BELFAST, Maine — A $4 million midcoast shipyard expansion cleared one of its final hurdles last week, as city officials put the rubber stamp on a credit enhancement agreement that could allow the business to service superyachts and build ferries.

For the past two years, Front Street Shipyard has been pushing to build Building 6, a 21,700-square-foot hangar-like structure that would allow the company to service and possibly build larger ships.

The shipyard has a 485-ton remote-controlled lift capable of hauling huge vessels out of the water and moving them with ease around the yard, but the lift is too big to fit inside the shipyard’s largest existing maintenance building.

But finding financing for the project has been a slow process. The expansion initially was expected to start last spring, but was delayed as shipyard officials worked to find grants or banks to underwrite the project.

Androscoggin Bank agreed to finance the work, but wanted more security in the event that the 7-year-old shipyard unexpectedly folds or fails to keep up with payments.

J.B. Turner, president and general manager of the shipyard, said that’s extremely unlikely.

“Business has been crazy, we can’t get enough people to get all the work done,” Turner said Tuesday on his way to catch a plane to San Francisco, where he was trying to line up more work on a 130-foot motor yacht. “It’s as busy as we’ve ever been.”

“We’re already lining up jobs for Building 6,” Turner added. The shipyard expects the Building 6 expansion to add 40 jobs.

Last week, the Belfast City Council approved a credit enhancement agreement between the city and the LLC formed by the shipyard. Under the agreement, if the shipyard defaults, the city will owe a “penalty” to the bank, according to Thomas Kittredge, Belfast’s economic development director.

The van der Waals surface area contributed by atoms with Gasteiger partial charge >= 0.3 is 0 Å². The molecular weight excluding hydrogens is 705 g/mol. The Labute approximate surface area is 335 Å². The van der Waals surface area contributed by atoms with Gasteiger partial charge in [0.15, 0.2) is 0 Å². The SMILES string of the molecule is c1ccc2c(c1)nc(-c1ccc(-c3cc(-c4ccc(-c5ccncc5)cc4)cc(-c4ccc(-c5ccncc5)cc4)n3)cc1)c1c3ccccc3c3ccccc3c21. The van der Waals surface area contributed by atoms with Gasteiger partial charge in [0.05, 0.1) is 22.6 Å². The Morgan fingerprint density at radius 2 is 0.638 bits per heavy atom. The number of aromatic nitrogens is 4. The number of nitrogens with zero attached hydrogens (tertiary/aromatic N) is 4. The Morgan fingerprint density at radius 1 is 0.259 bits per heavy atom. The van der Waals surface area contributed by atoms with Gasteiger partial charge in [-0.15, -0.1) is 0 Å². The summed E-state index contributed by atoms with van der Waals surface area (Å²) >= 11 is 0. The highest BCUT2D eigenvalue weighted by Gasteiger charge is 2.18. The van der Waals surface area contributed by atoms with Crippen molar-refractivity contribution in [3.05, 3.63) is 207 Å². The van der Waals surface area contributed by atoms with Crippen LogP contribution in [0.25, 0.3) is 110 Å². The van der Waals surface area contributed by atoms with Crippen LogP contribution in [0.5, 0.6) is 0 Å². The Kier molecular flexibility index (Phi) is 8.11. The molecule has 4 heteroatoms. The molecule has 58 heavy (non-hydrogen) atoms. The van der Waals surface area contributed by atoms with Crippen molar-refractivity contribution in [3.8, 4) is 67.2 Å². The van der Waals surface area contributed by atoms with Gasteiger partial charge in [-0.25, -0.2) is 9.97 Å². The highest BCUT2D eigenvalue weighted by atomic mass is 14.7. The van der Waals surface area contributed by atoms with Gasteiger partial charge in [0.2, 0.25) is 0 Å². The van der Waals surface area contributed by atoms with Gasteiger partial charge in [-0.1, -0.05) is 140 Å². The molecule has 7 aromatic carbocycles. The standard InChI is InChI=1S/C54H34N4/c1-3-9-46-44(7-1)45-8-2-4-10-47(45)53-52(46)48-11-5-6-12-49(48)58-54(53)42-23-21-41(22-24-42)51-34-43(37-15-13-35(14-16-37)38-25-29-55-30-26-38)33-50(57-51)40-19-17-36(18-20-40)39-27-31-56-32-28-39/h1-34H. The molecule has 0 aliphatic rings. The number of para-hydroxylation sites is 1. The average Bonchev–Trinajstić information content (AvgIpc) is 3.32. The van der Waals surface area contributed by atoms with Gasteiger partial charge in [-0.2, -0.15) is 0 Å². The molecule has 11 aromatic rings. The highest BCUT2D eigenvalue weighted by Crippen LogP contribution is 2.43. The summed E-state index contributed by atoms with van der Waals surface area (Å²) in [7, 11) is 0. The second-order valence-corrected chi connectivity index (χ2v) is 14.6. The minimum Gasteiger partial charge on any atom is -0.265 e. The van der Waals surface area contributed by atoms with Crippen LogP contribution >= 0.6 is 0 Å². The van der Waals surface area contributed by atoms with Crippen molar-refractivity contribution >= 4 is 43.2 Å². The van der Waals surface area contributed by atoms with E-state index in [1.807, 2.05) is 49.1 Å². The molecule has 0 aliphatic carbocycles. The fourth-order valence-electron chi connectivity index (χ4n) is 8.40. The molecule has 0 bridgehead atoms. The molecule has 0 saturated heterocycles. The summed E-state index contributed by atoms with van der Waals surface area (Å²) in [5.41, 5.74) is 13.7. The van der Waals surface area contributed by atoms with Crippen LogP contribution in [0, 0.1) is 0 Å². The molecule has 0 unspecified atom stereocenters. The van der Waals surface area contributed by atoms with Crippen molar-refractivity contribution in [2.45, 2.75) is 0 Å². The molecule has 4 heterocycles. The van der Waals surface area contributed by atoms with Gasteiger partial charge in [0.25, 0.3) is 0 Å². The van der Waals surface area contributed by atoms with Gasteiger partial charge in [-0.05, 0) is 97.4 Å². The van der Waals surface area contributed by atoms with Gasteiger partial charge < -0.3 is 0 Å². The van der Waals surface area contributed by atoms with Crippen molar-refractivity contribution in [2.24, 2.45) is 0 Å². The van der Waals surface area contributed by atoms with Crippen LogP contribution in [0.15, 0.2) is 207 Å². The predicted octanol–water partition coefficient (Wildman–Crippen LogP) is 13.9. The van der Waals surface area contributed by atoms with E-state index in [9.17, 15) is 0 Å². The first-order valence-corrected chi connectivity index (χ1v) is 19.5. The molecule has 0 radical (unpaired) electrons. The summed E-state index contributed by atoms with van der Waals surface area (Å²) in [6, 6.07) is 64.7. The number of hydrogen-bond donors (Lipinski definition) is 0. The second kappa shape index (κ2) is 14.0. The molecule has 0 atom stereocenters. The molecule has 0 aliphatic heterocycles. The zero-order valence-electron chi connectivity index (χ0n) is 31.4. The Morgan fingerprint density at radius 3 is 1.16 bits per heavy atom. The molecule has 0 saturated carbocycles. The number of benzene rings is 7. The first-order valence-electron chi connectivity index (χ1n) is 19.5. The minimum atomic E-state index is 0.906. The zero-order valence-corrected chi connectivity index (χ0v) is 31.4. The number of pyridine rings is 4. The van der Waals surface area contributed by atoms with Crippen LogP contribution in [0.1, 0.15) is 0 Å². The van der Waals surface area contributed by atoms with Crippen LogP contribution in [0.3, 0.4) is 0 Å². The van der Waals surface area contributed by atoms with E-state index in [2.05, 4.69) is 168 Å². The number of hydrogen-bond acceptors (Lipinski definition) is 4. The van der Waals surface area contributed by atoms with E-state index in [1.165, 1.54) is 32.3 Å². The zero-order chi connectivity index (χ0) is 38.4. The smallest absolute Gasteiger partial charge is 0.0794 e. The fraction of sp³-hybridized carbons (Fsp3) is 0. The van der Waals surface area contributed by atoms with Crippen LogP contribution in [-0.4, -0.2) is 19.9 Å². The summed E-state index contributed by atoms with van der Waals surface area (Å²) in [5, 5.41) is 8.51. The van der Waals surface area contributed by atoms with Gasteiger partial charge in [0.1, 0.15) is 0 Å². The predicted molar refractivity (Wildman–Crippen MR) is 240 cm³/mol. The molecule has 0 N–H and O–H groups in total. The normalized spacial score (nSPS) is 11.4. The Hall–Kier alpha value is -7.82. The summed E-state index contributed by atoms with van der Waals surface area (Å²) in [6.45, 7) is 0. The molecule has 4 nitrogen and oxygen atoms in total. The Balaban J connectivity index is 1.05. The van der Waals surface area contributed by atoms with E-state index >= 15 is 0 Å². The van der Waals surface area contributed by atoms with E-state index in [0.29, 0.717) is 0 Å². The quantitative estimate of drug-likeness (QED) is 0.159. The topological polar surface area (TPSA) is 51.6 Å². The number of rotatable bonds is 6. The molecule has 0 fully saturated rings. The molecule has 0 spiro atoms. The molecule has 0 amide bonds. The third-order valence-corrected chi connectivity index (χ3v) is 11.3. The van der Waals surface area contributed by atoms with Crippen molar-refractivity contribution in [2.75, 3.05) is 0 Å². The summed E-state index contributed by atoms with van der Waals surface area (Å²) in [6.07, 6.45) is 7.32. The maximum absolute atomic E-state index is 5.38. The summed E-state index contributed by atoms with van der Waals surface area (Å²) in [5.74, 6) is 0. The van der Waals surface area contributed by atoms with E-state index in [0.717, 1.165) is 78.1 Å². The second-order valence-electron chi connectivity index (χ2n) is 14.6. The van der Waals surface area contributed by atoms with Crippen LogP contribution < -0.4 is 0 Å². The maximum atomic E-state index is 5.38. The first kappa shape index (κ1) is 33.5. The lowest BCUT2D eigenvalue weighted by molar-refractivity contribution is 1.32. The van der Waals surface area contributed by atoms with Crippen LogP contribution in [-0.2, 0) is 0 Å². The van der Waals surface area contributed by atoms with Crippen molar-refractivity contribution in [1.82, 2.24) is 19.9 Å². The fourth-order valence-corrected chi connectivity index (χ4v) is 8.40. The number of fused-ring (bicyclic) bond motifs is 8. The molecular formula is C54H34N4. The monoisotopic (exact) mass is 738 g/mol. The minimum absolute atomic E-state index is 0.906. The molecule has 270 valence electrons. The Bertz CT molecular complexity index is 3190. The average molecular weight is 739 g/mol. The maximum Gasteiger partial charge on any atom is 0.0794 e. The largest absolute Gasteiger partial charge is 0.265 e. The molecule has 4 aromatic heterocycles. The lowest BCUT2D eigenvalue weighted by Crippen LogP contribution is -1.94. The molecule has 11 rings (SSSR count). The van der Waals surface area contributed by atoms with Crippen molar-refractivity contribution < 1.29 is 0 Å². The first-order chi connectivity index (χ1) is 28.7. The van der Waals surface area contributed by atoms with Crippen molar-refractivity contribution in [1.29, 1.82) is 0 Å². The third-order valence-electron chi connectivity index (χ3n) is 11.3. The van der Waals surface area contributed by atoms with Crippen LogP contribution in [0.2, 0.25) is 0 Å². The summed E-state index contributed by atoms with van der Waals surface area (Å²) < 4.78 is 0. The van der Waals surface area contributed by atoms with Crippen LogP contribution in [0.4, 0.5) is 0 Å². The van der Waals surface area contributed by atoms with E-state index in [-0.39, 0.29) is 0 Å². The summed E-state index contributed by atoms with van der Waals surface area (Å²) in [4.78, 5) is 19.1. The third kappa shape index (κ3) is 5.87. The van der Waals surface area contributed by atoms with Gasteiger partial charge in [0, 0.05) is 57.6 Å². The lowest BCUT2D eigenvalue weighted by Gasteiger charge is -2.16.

That penalty starts at $400,000, but decreases each year as Front Street makes its payments and the bank’s risk shrinks. After five years, the penalty reaches zero and the money officially stays in the city’s Downtown Waterfront Tax Increment Financing District for use on economic development and municipal projects.

Androscoggin Bank submitted a letter committing to financing the project, as long as the city agreed to the credit enhancement agreement.

The bank still has to go through its internal approval process, as well as the Finance Authority of Maine, before the financing is released and the shipyard can break ground, according to Turner. That process could be wrapped up sometime in March.

Turner said he hopes to start construction in April and move workers into the building by early September so he can bring in some fall business. The new space will allow the shipyard to court customers with larger superyachts in need of repairs, restoration or refitting, and possibly open up other new business.

Front Street has been trying to break into the carbon-fiber ferry construction, building vessels for cities from New York to Seattle, and the new facility would give the yard more leverage when vying for those contracts. Still, construction of Building 6 won’t depend on ferry deals, and the ferry deals won’t necessarily depend on the construction of Building 6, Turner said.

In addition to preparing for construction, the shipyard is in the process of purchasing the land the building will stand on, which is currently home to a city-owned parking lot, for $600,000.

“I just think it’s another great example of how a city and a private business can make things happen,” Turner said. “They stood behind us from the very beginning.”

Follow Nick McCrea on Twitter at @nmccrea213.

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